In recent years, many centrists economists claimed that canceling student debt is economically regressive in that it would disproportionately favor high-income households. Yet study after study has found that this is not the case. In particular, a new study from the Roosevelt Institute explains that the “regressive myth rests on a series of deceptive methodological foundations”, demonstrating that, contrary to these regressive assertions, the cancellation of student debt at each level of cancellation proposed – Biden’s $ 10,000 proposal, Warren and Schumer’s $ 50,000 proposal, or the Institute’s own proposal of $ 75,000 – would benefit the most economically marginalized.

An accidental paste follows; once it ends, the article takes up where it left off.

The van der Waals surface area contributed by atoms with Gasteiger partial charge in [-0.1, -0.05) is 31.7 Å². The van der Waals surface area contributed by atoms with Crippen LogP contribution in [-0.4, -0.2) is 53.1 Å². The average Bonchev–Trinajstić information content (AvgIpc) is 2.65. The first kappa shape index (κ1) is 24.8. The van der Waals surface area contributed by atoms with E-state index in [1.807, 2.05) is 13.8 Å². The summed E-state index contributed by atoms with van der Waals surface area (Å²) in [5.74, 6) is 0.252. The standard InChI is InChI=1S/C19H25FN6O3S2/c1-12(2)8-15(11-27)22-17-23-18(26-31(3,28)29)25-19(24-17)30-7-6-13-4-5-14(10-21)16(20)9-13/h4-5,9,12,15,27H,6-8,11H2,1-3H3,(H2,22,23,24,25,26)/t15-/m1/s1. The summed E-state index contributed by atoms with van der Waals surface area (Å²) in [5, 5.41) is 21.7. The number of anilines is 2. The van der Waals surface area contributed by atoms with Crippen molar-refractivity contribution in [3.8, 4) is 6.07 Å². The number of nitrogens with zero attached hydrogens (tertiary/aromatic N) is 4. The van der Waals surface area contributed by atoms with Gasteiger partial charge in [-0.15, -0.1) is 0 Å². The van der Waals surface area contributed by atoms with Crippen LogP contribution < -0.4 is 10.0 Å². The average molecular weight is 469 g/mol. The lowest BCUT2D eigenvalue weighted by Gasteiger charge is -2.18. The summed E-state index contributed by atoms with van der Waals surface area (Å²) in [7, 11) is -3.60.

The Roosevelt Institute study the authors argue that previous estimates depend too heavily on annual household income, which does not fully take into account all of a household’s assets. Instead, they incorporated data on the distribution of student debt by race and household wealth, which is often overlooked in studies that show cancellation is regressive, to demonstrate that student debt cancellation is fundamentally progressive while also taking into account the impact of student debt on the general population. , not just student borrowers. The authors note that this measure “more accurately describes the magnitude of the burden on low-income households, for whom every dollar of debt is in fact a greater obstacle to economic security, to access to consumer credit. and increasing net worth. . In addition, the authors did not include private debt, since only federal student loans are eligible for cancellation under the current student debt cancellation proposals of Elizabeth Warren and Chuck Schumer as well as the Biden administration, while evaluating student debt by its costs to borrowers, lenders (Bernie Sanders, on the other hand, included private debt in its proposal).